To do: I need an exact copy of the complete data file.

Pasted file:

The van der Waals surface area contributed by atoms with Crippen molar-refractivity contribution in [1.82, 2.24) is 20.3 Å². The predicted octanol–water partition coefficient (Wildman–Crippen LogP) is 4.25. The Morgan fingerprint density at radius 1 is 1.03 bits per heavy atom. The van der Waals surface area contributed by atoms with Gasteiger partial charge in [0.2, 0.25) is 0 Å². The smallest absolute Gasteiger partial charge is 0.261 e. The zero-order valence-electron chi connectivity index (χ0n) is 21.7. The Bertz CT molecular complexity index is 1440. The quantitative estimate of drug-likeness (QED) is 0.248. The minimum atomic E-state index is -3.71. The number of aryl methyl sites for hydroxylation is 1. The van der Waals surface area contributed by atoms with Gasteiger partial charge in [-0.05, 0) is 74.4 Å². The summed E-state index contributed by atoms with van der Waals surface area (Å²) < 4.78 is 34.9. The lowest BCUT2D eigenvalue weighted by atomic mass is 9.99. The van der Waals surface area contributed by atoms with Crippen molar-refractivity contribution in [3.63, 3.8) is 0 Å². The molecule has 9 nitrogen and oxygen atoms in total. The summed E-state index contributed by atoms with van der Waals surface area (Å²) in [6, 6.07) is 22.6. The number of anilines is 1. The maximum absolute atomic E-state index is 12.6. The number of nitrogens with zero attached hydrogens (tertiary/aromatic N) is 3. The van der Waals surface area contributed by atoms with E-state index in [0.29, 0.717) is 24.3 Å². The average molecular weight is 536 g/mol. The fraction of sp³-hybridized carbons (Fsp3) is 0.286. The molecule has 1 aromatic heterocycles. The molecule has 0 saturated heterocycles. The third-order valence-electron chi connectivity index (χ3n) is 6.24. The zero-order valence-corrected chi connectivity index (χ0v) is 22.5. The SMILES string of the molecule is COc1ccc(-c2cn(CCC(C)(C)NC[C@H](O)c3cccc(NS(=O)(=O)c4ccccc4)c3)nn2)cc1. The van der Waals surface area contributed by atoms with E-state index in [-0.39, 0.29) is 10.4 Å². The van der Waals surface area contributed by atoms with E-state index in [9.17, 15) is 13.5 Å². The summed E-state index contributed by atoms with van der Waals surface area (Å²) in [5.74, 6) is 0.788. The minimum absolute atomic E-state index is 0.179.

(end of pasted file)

The van der Waals surface area contributed by atoms with Crippen molar-refractivity contribution in [1.82, 2.24) is 20.3 Å². The predicted octanol–water partition coefficient (Wildman–Crippen LogP) is 4.25. The Morgan fingerprint density at radius 1 is 1.03 bits per heavy atom. The van der Waals surface area contributed by atoms with Gasteiger partial charge in [0.2, 0.25) is 0 Å². The smallest absolute Gasteiger partial charge is 0.261 e. The zero-order valence-electron chi connectivity index (χ0n) is 21.7. The Bertz CT molecular complexity index is 1440. The quantitative estimate of drug-likeness (QED) is 0.248. The minimum atomic E-state index is -3.71. The number of aryl methyl sites for hydroxylation is 1. The van der Waals surface area contributed by atoms with Gasteiger partial charge in [-0.05, 0) is 74.4 Å². The summed E-state index contributed by atoms with van der Waals surface area (Å²) < 4.78 is 34.9. The lowest BCUT2D eigenvalue weighted by atomic mass is 9.99. The van der Waals surface area contributed by atoms with Crippen molar-refractivity contribution in [3.63, 3.8) is 0 Å². The molecule has 9 nitrogen and oxygen atoms in total. The summed E-state index contributed by atoms with van der Waals surface area (Å²) in [6, 6.07) is 22.6. The number of anilines is 1. The maximum absolute atomic E-state index is 12.6. The number of nitrogens with zero attached hydrogens (tertiary/aromatic N) is 3. The van der Waals surface area contributed by atoms with E-state index in [0.29, 0.717) is 24.3 Å². The average molecular weight is 536 g/mol. The fraction of sp³-hybridized carbons (Fsp3) is 0.286. The molecule has 1 aromatic heterocycles. The molecule has 0 saturated heterocycles. The third-order valence-electron chi connectivity index (χ3n) is 6.24. The zero-order valence-corrected chi connectivity index (χ0v) is 22.5. The SMILES string of the molecule is COc1ccc(-c2cn(CCC(C)(C)NC[C@H](O)c3cccc(NS(=O)(=O)c4ccccc4)c3)nn2)cc1. The van der Waals surface area contributed by atoms with E-state index in [-0.39, 0.29) is 10.4 Å². The van der Waals surface area contributed by atoms with E-state index in [9.17, 15) is 13.5 Å². The summed E-state index contributed by atoms with van der Waals surface area (Å²) in [5.74, 6) is 0.788. The minimum absolute atomic E-state index is 0.179.